I heard the term ‘crazy Indian’ a few times when I was a young girl.
Indian life is full of incongruences. The sacred lands we live on, the land our ancestors cleared to make our lives livable, is the same land our youth blasts their bass-ridden, misogynistic lyrics on.
One of my brother’s earliest memories is of him watching me in my father’s van while our father drank out by the river. My brother said I was only a baby, and he didn’t know if my dad would come back, so he sat in the cold van, feeding me an empty bottle.
When my sister’s dates pulled into our driveway my mother would yell, “Here comes Honky!” My sister was always livid, embarrassed, but still, she went out with white men most of her adult life. I always thought she was a traitor.
Leaving the rez is a lot like defecting from the army. Being an Indian is a lot like being drafted, for that matter. We’re chosen people, fighting for our nation’s sovereignty, and a dying breed.
The old union hall sat silently at night.
There’s a stigma that Indians where I’m from are broken and dirty. Maybe it’s the water. We boiled water most of my life on the rez because that’s how Mom said she got hepatitis.
Living cheap is hard enough, but it is harder still in small-town Utah when your Mormon welfare dries up completely.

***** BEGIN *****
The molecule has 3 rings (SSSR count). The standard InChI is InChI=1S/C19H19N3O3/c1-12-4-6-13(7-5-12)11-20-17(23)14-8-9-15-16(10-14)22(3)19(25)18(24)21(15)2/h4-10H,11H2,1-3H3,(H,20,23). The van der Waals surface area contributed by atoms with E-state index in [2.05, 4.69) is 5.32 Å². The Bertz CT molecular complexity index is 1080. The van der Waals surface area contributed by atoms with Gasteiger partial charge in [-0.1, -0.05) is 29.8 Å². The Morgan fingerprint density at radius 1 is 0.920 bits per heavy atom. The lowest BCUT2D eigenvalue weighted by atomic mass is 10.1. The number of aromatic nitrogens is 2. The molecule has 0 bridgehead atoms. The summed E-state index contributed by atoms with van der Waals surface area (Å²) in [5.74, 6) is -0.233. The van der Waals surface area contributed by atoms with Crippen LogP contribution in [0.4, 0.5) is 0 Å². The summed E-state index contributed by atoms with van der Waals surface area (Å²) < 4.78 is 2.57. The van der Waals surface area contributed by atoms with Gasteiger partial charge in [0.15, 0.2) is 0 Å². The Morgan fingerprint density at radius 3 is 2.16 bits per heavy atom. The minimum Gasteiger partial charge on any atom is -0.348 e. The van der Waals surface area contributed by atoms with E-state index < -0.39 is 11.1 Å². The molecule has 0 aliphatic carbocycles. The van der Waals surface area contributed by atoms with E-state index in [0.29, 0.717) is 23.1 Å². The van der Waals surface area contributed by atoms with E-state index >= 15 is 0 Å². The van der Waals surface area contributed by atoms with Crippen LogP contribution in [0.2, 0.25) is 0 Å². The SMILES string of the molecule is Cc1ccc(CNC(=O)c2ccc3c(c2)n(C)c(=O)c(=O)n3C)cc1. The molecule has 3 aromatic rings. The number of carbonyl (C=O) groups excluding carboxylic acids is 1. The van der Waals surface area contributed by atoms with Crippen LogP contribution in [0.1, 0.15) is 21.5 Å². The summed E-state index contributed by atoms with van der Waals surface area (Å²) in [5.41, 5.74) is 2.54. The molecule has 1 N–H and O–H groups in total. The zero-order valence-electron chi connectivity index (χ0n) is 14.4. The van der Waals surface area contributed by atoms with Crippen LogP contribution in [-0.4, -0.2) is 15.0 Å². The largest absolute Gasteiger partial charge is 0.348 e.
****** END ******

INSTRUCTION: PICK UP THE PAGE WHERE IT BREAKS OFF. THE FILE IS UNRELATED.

Editor’s Note: The following was previously published in The Burrow Press Review.
I was raised to be angry at white women. I’m not blaming it on my mom, but she often said white people brought genocide and disease. “We didn’t even have rats,” she said. “They brought them on their boats!” Smallpox this, she said, colonization that.
On a dark country road in Indian Country, the lessons of childhood come back quickly when the police pull you over. As a nation debates police violence, we should know that Native people are the ethnicity most likely to be killed by law enforcement.
I used to be the rez chick, pushing a bundled baby down a gravel road with a stick to ward off dogs. I used to be the rez chick dropping off my baby at subsidized daycare to study for my GED.
There was another funeral on the rez last week. This time it was my cousin, Sonny Bobb. This is the fifth death this year, and it's only April. I'm tired of death, and there's no respite.
I engaged in a pitched, life-and-death, brutal, bloody battle with four racist young white men on a lonely dark rural road in Creek County, Oklahoma in 1971. I was a 22-year-old college student and a citizen of the Comanche Nation of Oklahoma.